Campus News

Featured Academic News Story: Move Over Miami, Tokyo's Got Salsa

Story posted August 17, 2004

Say the word salsa and hips come to mind. Masculine hips rapping a tight Latin beat. Womanly hips making smooth figure-eights.

But that may be the American interpretation. Most Latin American salsa dancers don't concern themselves with hips -- at least as much as Americans think: "It's all in the knees and feet," says ethnomusicologist Joanna Bosse, assistant professor of music at Bowdoin.

Bosse has been studying the attraction of salsa among American, largely Caucasian, dancers - from ballrooms to barrooms across the Midwest. At the University of Illinois, Urbana, where Bosse recently completed her graduate studies, she often spent Saturday nights hitting Latin dance clubs from Champaigne to Chicago.

In the small-town clubs, says Bosse, she discovered an unexpected group of salsa lovers: Asians. "Maybe 20 percent of people in these clubs were Asians. Some were foreign professionals, some were Asian Americans. One of the best salsa dancers I knew was from China."

Fascinated by what the counter-rhythms of Latin music might have to reveal about Asian concepts of body and sexuality, Bosse traveled to Japan this summer on a Freeman Faculty Research grant.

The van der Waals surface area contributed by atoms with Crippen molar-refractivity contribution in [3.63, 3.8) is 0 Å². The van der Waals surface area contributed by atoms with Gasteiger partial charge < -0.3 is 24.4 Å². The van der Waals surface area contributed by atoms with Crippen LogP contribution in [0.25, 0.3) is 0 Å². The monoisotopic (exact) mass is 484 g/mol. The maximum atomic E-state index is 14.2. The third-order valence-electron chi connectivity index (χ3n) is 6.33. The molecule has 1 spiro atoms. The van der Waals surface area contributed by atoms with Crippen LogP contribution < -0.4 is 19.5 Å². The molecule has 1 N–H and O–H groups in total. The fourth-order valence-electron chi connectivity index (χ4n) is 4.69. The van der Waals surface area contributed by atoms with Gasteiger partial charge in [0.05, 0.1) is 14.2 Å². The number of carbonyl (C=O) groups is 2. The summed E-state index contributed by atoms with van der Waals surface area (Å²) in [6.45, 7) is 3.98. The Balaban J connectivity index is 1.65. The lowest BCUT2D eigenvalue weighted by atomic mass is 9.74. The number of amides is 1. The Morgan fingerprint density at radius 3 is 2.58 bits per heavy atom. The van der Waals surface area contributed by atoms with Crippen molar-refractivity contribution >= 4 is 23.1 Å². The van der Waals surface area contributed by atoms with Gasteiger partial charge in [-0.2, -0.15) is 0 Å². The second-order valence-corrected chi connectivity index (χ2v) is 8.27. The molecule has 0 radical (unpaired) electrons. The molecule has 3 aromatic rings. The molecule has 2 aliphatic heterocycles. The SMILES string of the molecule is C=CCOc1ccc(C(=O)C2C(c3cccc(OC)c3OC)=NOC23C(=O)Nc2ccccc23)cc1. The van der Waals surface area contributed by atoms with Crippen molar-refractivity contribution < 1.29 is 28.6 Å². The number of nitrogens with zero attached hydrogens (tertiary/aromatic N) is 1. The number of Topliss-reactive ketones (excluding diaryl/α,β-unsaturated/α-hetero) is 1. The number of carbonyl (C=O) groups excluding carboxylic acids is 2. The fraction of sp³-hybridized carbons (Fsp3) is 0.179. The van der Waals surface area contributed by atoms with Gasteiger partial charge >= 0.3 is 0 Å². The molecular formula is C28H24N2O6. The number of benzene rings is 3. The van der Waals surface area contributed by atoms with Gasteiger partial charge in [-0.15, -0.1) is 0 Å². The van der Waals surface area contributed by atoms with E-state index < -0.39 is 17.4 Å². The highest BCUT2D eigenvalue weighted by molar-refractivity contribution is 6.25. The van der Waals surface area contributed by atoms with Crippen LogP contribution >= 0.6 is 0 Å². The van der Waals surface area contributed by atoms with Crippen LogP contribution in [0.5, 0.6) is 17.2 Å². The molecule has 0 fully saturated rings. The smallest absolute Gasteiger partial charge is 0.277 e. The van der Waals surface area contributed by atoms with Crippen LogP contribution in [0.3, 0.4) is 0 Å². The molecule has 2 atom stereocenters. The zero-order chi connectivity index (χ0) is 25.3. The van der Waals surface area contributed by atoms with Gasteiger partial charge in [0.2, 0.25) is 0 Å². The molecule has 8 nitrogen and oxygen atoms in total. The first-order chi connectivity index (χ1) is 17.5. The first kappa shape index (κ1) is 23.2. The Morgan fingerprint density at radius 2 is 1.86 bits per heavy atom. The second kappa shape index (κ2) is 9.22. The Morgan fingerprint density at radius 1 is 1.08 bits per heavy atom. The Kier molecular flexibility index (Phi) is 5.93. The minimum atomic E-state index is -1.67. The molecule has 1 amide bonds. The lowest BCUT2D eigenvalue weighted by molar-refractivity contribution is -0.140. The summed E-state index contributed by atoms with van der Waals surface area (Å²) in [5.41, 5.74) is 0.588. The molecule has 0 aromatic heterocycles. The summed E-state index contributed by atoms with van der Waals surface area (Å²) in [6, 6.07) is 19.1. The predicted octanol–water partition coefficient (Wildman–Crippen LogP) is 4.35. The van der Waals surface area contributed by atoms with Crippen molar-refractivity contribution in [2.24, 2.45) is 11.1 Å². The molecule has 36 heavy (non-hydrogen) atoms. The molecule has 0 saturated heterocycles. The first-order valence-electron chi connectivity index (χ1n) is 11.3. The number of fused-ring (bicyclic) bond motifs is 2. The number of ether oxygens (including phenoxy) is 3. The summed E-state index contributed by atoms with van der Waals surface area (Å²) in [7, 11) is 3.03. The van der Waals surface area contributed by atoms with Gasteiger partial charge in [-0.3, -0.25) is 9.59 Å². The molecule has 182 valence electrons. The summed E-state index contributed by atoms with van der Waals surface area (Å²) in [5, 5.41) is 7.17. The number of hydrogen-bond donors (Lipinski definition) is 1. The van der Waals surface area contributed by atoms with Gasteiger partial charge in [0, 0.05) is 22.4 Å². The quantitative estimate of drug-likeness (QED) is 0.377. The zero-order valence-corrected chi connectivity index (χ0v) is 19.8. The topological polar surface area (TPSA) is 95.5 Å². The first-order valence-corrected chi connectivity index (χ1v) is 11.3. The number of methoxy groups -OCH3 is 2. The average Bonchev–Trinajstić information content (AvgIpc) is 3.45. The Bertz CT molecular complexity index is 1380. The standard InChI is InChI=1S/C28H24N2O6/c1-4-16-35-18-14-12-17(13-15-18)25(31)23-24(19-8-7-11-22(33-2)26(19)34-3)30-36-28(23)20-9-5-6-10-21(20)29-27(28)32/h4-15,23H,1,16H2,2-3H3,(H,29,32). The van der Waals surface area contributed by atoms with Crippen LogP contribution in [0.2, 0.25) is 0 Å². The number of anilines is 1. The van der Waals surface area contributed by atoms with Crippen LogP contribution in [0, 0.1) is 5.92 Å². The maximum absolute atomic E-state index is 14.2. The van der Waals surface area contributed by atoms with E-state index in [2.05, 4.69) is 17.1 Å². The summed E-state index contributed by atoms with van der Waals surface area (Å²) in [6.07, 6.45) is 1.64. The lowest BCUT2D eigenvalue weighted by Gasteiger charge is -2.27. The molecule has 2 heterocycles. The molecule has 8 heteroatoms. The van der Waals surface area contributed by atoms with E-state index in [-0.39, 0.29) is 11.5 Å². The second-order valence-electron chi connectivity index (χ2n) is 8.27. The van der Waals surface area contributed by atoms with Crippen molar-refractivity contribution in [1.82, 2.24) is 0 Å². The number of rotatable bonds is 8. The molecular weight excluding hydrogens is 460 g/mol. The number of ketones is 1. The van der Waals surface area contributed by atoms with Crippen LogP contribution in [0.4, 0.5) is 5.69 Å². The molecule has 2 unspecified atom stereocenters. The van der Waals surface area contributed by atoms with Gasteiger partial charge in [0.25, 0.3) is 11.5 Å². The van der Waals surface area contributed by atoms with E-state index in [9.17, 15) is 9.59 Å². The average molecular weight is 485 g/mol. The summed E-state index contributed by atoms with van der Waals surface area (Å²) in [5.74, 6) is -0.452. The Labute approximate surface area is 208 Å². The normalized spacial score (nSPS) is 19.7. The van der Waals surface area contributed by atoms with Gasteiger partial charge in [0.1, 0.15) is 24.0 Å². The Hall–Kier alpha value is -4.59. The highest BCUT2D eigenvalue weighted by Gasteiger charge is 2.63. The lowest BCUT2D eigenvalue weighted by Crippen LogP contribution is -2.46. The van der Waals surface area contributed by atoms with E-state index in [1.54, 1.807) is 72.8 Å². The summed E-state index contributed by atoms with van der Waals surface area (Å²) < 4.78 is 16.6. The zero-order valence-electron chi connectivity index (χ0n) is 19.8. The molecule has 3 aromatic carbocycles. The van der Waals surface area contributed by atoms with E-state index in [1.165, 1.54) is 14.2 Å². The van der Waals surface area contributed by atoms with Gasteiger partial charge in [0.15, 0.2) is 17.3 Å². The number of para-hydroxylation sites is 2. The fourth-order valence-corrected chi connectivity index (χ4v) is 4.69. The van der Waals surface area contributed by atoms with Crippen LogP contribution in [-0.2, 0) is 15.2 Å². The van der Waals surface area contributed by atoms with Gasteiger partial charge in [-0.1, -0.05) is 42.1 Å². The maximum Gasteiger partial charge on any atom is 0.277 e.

Bosse currently is working on a book about the relationship between Latin American and non-Latino dancers in the U.S. and hopes to include a chapter on Asian-American dancers. Although ethnomusicologists tend to concern themselves with music, rather than dance, Bosse says those lines are blurring as music increasingly becomes a portal for understanding a range of cultural, political, and economic issues.

"Dance is only now becoming a big deal within my field. I'm happy to be on the front end of the wave," she says. "It gives me a pocket, a place to be."

Read more about Joanna Bosse's research on Bowdoin's Academic News site.

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